Immigrant rights activists vow to press forward

Led by President Bush and the right-wing Heritage Foundation, Senate Republicans closed ranks and turned their backs this week on the millions who demonstrated for immigrant rights this spring.

As the World was going to press, the Republican-led Senate was moving to pass S 2611, the hotly debated “compromise” immigration bill, after defeating Democratic-led efforts to ensure a path to citizenship and stronger civil rights and labor protections for most undocumented workers. The Senate vote was expected on or before May 26.

The legislative package, S 2611, known as the Hagel-Martinez compromise, was patched together in early April before the Senate’s spring recess in an attempt to reach a bipartisan consensus on issues relating to legalization for the undocumented, a temporary worker program and border and interior law enforcement. During the recess, most Senate Republicans, including their leader Bill Frist (R-Tenn.), were seeking even harsher restrictions on immigrants.

Mass nationwide demonstrations and boycotts by millions in April and May generated pressure on the Senate to adopt even stronger pro-immigrant rights measures than embodied in the compromise, and with continued mass lobbying pressure in mid-May, resulted in proposed amendments by liberal Democrats prioritizing legalization and immigrant rights.

On May 15 President Bush launched a public relations blitz to prioritize enforcement issues in the Senate debate, featuring deployment of the National Guard on the border with Mexico. Administration political guru Karl Rove made visits to the Heritage Foundation and congressional Republicans.

Bush staged a second press conference at the border at Yuma, Ariz., May 18, and dedicated his May 20 national radio address to border enforcement. The Heritage Foundation began projecting that major legalization would result in tens to hundreds of millions of documented and undocumented immigrants coming into the country in coming decades.

The Bush blitz was timed to coincide with the reopening of Senate floor debate on S 2611 on May 15, with Frist planning for a final vote by May 26. During the first week, restrictive and punitive Republican amendments dominated the debate, with most being narrowly defeated. This set the stage for the defeat of major pro-immigrant amendments this week.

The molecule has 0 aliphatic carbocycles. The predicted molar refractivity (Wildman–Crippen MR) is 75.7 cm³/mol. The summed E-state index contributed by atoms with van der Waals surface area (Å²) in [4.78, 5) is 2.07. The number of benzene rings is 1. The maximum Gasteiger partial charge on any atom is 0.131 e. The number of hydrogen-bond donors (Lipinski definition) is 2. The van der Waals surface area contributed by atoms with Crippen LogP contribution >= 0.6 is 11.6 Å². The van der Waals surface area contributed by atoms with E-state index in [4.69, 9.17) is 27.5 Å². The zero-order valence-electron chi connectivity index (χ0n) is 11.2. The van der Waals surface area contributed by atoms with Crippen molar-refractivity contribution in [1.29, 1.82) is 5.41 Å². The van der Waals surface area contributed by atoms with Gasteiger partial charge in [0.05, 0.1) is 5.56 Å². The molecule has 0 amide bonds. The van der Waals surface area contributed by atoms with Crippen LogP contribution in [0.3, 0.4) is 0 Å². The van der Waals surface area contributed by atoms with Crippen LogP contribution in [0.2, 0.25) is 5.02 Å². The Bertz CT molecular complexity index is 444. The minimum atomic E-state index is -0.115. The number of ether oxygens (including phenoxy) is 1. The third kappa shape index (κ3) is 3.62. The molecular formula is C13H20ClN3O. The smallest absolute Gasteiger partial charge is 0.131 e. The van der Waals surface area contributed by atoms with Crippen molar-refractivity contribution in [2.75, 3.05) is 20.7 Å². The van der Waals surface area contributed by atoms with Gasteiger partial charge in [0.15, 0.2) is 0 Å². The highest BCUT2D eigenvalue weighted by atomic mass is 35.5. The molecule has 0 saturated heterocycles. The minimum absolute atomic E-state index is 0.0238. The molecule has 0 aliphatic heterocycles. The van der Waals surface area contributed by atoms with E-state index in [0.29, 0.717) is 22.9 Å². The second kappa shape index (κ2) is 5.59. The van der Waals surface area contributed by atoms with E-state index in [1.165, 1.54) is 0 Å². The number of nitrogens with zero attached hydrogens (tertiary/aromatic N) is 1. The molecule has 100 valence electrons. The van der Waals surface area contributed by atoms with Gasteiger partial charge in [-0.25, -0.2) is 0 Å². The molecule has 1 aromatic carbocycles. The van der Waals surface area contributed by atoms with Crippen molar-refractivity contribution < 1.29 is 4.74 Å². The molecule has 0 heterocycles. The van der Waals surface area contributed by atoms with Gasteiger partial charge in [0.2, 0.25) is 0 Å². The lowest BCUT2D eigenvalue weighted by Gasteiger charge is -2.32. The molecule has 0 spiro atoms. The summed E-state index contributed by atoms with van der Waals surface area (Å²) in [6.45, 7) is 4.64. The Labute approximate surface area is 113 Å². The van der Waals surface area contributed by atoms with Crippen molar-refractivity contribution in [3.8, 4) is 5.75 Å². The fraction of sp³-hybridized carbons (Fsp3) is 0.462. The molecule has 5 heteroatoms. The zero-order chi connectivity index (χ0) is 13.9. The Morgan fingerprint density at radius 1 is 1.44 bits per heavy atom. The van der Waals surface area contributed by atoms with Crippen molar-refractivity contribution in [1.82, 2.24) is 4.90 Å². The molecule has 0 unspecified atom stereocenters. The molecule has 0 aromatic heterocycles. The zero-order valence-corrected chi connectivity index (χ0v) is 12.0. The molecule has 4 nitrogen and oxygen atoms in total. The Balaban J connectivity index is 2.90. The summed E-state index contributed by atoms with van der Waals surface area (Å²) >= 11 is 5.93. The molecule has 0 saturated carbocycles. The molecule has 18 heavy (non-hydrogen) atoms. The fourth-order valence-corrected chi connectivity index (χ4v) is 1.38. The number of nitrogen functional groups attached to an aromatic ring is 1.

The pro-immigrant amendments, led by California Sen. Dianne Feinstein’s proposal to provide legalization for most immigrants who arrived in the U.S. prior to Jan. 1, 2006, were introduced on May 22. Frist rushed through their defeat May 23. The Feinstein amendment lost by a vote of 61-37, with only one Republican in favor.

Then, in quick succession, amendments by Sens. Patrick Leahy (D-Vt.) to get a better deal for people seeking asylum, Edward Kennedy (D-Mass.) to beef up enforcement against labor abuses, and Dick Durbin (D-Ill.) to give relief to families with U.S. citizen members which are being broken up by the deportation of a family member, were all shot down by the Republicans. By opposing these amendments, “moderate” Republicans like Sens. John McCain (R-Ariz.) and Arlen Specter (R-Pa.) revealed their loyalty to corporate interests rather than to either immigrant or non-immigrant workers.

When and if a bill is passed by the Senate, a conference committee of selected House and Senate members would be established to reconcile its provisions with the draconian Sensenbrenner bill, HR 4437. The joint House-Senate bill, which could come to vote in June, is expected to be enforcement-heavy and to contain weaker, if any, legalization provisions. If the joint bill wins approval of the full House and Senate, it will likely resemble Bush’s original January 2004 proposal for harsh enforcement and a guest worker program.

Immigrant rights groups are looking to return to street heat and mobilizations for citizenship, voter registration, education and turnout to influence the continuing legislative process and the Nov. 7 elections. The We are America Coalition, which includes labor, religious and immigrant rights groups, says that July 1 will be a kickoff for massive voter registration drives all over the country. There will be a drive for naturalization of eligible non-citizens, major rallies around Labor Day, and then large-scale campaigns to mobilize the pro-immigrant vote in November.

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